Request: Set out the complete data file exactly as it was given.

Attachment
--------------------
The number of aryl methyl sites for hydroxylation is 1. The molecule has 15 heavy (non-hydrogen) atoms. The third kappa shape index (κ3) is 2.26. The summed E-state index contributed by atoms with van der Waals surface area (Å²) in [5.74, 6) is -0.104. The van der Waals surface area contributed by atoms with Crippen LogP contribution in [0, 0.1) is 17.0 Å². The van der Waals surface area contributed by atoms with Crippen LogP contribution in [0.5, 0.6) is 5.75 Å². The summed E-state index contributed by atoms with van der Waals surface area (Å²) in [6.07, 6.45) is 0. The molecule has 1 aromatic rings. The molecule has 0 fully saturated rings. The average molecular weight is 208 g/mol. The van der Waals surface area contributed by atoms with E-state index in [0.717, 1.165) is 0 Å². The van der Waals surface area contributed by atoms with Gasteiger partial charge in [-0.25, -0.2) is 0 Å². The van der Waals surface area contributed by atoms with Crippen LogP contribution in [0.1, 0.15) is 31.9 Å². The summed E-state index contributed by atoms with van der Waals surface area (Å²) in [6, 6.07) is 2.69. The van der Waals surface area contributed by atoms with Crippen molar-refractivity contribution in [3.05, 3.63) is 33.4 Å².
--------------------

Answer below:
The number of aryl methyl sites for hydroxylation is 1. The molecule has 15 heavy (non-hydrogen) atoms. The third kappa shape index (κ3) is 2.26. The summed E-state index contributed by atoms with van der Waals surface area (Å²) in [5.74, 6) is -0.104. The van der Waals surface area contributed by atoms with Crippen LogP contribution in [0, 0.1) is 17.0 Å². The van der Waals surface area contributed by atoms with Crippen LogP contribution in [0.5, 0.6) is 5.75 Å². The summed E-state index contributed by atoms with van der Waals surface area (Å²) in [6.07, 6.45) is 0. The molecule has 1 aromatic rings. The molecule has 0 fully saturated rings. The average molecular weight is 208 g/mol. The van der Waals surface area contributed by atoms with E-state index in [0.717, 1.165) is 0 Å². The van der Waals surface area contributed by atoms with Gasteiger partial charge in [-0.25, -0.2) is 0 Å². The van der Waals surface area contributed by atoms with Crippen LogP contribution in [0.1, 0.15) is 31.9 Å². The summed E-state index contributed by atoms with van der Waals surface area (Å²) in [6, 6.07) is 2.69. The van der Waals surface area contributed by atoms with Crippen molar-refractivity contribution in [3.05, 3.63) is 33.4 Å².